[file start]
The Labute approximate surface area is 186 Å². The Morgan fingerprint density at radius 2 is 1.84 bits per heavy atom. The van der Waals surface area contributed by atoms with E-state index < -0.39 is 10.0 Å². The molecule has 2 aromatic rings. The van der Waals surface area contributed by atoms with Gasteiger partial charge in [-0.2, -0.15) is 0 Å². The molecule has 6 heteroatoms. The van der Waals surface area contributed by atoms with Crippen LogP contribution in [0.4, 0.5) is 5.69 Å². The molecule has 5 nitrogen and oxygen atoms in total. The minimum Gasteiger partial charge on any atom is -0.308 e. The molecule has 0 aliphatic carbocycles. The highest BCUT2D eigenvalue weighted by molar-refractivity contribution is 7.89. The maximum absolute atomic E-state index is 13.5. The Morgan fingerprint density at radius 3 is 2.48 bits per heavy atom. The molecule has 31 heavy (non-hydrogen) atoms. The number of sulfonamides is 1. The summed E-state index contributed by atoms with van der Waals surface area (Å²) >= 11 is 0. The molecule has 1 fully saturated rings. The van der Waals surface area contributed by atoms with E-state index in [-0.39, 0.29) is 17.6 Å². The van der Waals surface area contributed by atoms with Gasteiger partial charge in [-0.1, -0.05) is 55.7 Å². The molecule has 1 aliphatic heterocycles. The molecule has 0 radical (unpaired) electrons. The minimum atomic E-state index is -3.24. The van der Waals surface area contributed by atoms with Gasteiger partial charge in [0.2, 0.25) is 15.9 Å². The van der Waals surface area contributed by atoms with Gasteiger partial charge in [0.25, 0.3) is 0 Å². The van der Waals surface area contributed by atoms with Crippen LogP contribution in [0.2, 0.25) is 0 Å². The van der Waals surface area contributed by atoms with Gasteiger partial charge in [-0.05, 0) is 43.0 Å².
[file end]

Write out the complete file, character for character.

The Labute approximate surface area is 186 Å². The Morgan fingerprint density at radius 2 is 1.84 bits per heavy atom. The van der Waals surface area contributed by atoms with E-state index < -0.39 is 10.0 Å². The molecule has 2 aromatic rings. The van der Waals surface area contributed by atoms with Gasteiger partial charge in [-0.2, -0.15) is 0 Å². The molecule has 6 heteroatoms. The van der Waals surface area contributed by atoms with Crippen LogP contribution in [0.4, 0.5) is 5.69 Å². The molecule has 5 nitrogen and oxygen atoms in total. The minimum Gasteiger partial charge on any atom is -0.308 e. The molecule has 0 aliphatic carbocycles. The highest BCUT2D eigenvalue weighted by molar-refractivity contribution is 7.89. The maximum absolute atomic E-state index is 13.5. The Morgan fingerprint density at radius 3 is 2.48 bits per heavy atom. The molecule has 31 heavy (non-hydrogen) atoms. The number of sulfonamides is 1. The summed E-state index contributed by atoms with van der Waals surface area (Å²) >= 11 is 0. The molecule has 1 fully saturated rings. The van der Waals surface area contributed by atoms with E-state index in [-0.39, 0.29) is 17.6 Å². The van der Waals surface area contributed by atoms with Gasteiger partial charge in [-0.1, -0.05) is 55.7 Å². The molecule has 1 aliphatic heterocycles. The molecule has 0 radical (unpaired) electrons. The minimum atomic E-state index is -3.24. The van der Waals surface area contributed by atoms with Gasteiger partial charge in [0.2, 0.25) is 15.9 Å². The van der Waals surface area contributed by atoms with Gasteiger partial charge in [0.25, 0.3) is 0 Å². The van der Waals surface area contributed by atoms with Crippen LogP contribution in [0.2, 0.25) is 0 Å². The van der Waals surface area contributed by atoms with Gasteiger partial charge in [-0.05, 0) is 43.0 Å².